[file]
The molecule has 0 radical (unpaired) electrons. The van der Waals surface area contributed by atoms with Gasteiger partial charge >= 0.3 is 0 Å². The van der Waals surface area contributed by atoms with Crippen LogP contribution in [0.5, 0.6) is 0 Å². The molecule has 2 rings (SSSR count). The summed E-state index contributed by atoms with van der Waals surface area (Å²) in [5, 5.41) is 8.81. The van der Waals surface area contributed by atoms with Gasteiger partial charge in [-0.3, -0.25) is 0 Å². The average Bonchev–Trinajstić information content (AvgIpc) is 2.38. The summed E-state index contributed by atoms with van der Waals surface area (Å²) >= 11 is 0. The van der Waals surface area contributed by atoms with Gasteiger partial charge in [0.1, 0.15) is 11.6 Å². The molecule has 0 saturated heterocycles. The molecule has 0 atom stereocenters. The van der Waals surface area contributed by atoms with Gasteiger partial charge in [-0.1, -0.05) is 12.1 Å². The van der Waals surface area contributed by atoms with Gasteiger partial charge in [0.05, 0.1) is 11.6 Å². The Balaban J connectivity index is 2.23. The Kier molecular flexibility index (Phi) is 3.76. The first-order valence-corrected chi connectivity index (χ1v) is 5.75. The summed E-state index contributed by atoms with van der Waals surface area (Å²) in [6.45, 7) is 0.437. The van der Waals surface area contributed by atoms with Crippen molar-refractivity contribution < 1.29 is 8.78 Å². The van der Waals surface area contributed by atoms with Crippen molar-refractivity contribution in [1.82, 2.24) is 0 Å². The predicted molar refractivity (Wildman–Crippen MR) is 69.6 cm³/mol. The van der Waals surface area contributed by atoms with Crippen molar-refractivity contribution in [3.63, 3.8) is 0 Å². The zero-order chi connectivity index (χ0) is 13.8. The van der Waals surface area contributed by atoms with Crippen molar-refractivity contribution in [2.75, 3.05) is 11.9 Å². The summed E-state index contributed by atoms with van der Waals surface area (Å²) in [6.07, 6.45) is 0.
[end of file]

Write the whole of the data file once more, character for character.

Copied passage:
The molecule has 0 radical (unpaired) electrons. The van der Waals surface area contributed by atoms with Gasteiger partial charge >= 0.3 is 0 Å². The van der Waals surface area contributed by atoms with Crippen LogP contribution in [0.5, 0.6) is 0 Å². The molecule has 2 rings (SSSR count). The summed E-state index contributed by atoms with van der Waals surface area (Å²) in [5, 5.41) is 8.81. The van der Waals surface area contributed by atoms with Gasteiger partial charge in [-0.3, -0.25) is 0 Å². The average Bonchev–Trinajstić information content (AvgIpc) is 2.38. The summed E-state index contributed by atoms with van der Waals surface area (Å²) >= 11 is 0. The van der Waals surface area contributed by atoms with Gasteiger partial charge in [0.1, 0.15) is 11.6 Å². The molecule has 0 saturated heterocycles. The molecule has 0 atom stereocenters. The van der Waals surface area contributed by atoms with Gasteiger partial charge in [-0.1, -0.05) is 12.1 Å². The van der Waals surface area contributed by atoms with Gasteiger partial charge in [0.05, 0.1) is 11.6 Å². The Balaban J connectivity index is 2.23. The Kier molecular flexibility index (Phi) is 3.76. The first-order valence-corrected chi connectivity index (χ1v) is 5.75. The summed E-state index contributed by atoms with van der Waals surface area (Å²) in [6.45, 7) is 0.437. The van der Waals surface area contributed by atoms with Crippen molar-refractivity contribution < 1.29 is 8.78 Å². The van der Waals surface area contributed by atoms with Crippen molar-refractivity contribution in [1.82, 2.24) is 0 Å². The predicted molar refractivity (Wildman–Crippen MR) is 69.6 cm³/mol. The van der Waals surface area contributed by atoms with Crippen molar-refractivity contribution in [3.63, 3.8) is 0 Å². The zero-order chi connectivity index (χ0) is 13.8. The van der Waals surface area contributed by atoms with Crippen molar-refractivity contribution in [2.75, 3.05) is 11.9 Å². The summed E-state index contributed by atoms with van der Waals surface area (Å²) in [6.07, 6.45) is 0.